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Trigger Warnings: Helpful or Harmful for Trauma Survivors?

This research study presents compelling evidence that trigger warnings may do more harm than good.

While this study’s methods may overlook that a trigger warning along with the choice to opt-out has the potential for self-care (in abstaining) and empowerment (in feeling free to abstain or choose exposure), the results are notable, particularly given that they reinforce identification with one’s trauma (which is known to complicate trauma recovery) and that previous research  demonstrated that trigger warnings may decrease resiliency to future traumatic events in non-traumatized individuals.

For further research, the title of this study is  “Helping or Harming? The Effect of Trigger Warnings on Individuals with Trauma Histories“.

A Helpful Alternative to Trigger Warnings?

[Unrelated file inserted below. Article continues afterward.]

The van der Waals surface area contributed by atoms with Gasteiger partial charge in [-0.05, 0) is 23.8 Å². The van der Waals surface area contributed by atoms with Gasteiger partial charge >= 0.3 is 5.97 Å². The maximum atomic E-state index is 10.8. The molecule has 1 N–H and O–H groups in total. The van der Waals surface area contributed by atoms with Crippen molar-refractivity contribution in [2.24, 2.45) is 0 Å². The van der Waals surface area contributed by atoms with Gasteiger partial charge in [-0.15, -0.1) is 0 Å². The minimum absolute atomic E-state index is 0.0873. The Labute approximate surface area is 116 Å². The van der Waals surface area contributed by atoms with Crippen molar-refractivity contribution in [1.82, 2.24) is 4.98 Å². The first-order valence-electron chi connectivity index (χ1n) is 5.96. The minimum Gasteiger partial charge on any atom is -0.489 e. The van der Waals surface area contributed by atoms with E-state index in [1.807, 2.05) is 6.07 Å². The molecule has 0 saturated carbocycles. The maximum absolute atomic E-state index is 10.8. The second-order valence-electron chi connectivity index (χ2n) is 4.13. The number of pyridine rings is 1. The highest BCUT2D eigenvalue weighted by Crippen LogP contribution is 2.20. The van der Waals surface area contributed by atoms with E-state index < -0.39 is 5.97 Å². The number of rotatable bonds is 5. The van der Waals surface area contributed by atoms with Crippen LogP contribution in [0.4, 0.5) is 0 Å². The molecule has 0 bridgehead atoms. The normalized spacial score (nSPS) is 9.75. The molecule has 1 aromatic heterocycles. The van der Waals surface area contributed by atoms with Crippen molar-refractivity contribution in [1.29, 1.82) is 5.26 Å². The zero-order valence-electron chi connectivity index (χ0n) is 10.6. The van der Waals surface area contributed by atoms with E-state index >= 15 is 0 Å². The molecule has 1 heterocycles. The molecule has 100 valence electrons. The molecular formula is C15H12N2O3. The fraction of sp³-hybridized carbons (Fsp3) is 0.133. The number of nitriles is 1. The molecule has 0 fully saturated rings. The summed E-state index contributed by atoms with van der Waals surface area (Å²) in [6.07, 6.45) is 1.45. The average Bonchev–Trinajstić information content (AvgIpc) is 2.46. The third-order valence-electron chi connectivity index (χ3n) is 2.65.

When we effectively communicate content, the need for trigger warnings, even among populations who might be helped, becomes unnecessary. If journalists do the work of accurate and not click-bait headlines, event coordinators communicate what their event or sub-meetings are about clearly, and educators do the work of lesson planning, accurate syllabus writing, and sticking to their schedule, then “trigger” “warnings” aren’t necessary, because that information has already been communicated in a non-pathologizing, non-trauma-reinforcing way.

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